|07-05-16, 08:52 PM||#1|
Join Date: Nov 2012
Thanked 126 Times in 106 Posts
More eco gasoline powered air compressor
My beat up old 8 gallon wheelbarrow type air compressor was a scrap yard rescue. It has a steel tank that is on its way out, needs to be replaced and had seized Honda GX160 engine that some one decided to run with no air filter and got rained on and full of water. What can I say there are a lot of idiots where I live.
I sold the GX160 carb, gas tank and cylinder head on ebay for way more than what the whole compressor cost me to buy.
The compressor was and still is good. And it didn't have an unloader valve.
I took a 30 or 40 year old 5hp briggs and Stratton engine and put it on there, with a new unloader valve and it works.
But those air tanks have had it, they need to be chopped up and taken back to the scrap yard.
I have 2 refillable R-134a cylinders that I have been using as extra air tanks, Filled with water they hold right about 5 gallons of volume.
The plan is to use these to make a base for the motor and compressor, weld in bungs to the under side of the tanks so the there will be a drain for water build up.
Then get it hydrostatic tested.
The challenge to make something seemingly inefficient more efficient across a wide operational range, while doing everything from providing air for sand blasting, painting, carbon arc gouging, plasma cutting all the way down to driving wire nails.
First step to make it more economical I am going to replace the very old 5hp briggs and Stratton with a new 5.5hp Honda GX200. Honda claims 25% fuel efficiency increase over the old side valve design.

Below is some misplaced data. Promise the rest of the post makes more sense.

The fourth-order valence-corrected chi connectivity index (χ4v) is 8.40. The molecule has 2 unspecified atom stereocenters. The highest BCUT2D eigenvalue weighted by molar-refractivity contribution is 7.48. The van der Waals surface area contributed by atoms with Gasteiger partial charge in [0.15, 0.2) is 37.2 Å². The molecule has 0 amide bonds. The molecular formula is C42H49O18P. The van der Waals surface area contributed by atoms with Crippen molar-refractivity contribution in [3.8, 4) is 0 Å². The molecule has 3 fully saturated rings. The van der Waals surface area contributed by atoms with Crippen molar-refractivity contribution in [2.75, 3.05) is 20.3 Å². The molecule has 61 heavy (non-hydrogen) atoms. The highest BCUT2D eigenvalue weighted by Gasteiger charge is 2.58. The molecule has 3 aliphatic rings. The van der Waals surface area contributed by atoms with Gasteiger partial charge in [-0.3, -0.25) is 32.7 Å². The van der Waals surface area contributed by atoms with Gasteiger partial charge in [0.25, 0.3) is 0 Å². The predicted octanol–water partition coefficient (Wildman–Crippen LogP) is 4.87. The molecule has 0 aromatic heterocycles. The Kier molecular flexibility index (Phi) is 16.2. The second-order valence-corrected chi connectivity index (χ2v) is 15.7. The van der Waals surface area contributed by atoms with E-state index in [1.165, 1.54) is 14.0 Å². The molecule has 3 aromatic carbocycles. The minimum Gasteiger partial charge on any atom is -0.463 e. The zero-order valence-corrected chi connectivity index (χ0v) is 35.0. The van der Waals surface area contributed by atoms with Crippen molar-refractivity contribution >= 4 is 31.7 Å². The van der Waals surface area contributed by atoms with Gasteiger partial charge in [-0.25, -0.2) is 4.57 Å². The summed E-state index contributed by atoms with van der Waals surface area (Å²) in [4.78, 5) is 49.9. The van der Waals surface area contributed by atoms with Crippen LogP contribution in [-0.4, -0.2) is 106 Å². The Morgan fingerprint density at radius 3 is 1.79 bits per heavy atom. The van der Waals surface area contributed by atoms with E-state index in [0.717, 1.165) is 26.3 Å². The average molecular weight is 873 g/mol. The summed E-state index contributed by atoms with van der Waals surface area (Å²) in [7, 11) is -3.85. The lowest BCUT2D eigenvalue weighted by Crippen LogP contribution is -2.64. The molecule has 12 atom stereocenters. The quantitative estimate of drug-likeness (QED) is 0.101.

To make the engine to compressor system as a whole more efficient I am going to put a larger pulley on the engine compared to what I had on the briggs, to drive the compressor close to its 1250rpm limit, producing more air faster, running the engine wide open and more efficiently.
Then to make it highly efficient during low air use add a kill switch to the engine unloader, so if I am only using a little air intermittently say like with a nail gun or need to remove one thing with an impact wrench the engine will shut off once unloader pressure is reached. That way I can start it and walk away.
Normal unloader mode for heavy use will keep the engine running at reduced speed.
I see people run gasoline powered compressors like this to operate a single nail gun and think how wasteful that is. On my 10 gallon electric compressor my nailer can shoot about 40 or 50 full size framing nails 3 inches long at 90psi before kicking on, over 100 shorter 2.5 inch frame nails at 60psi, the roofing nailer only needs 40psi does well over 200 hundred roof nails and finish nailer will shoot what seems like unlimited wire finishing nails before it kicks on again. No reason to run the engine "unloaded" when driving some nails.
Then I will turn the old briggs and Stratton into a water pump, alternator generator or something, not just going to throw it away.
Projected start date is this august.
|air compressor, gas powered, homemade, off grid, roof|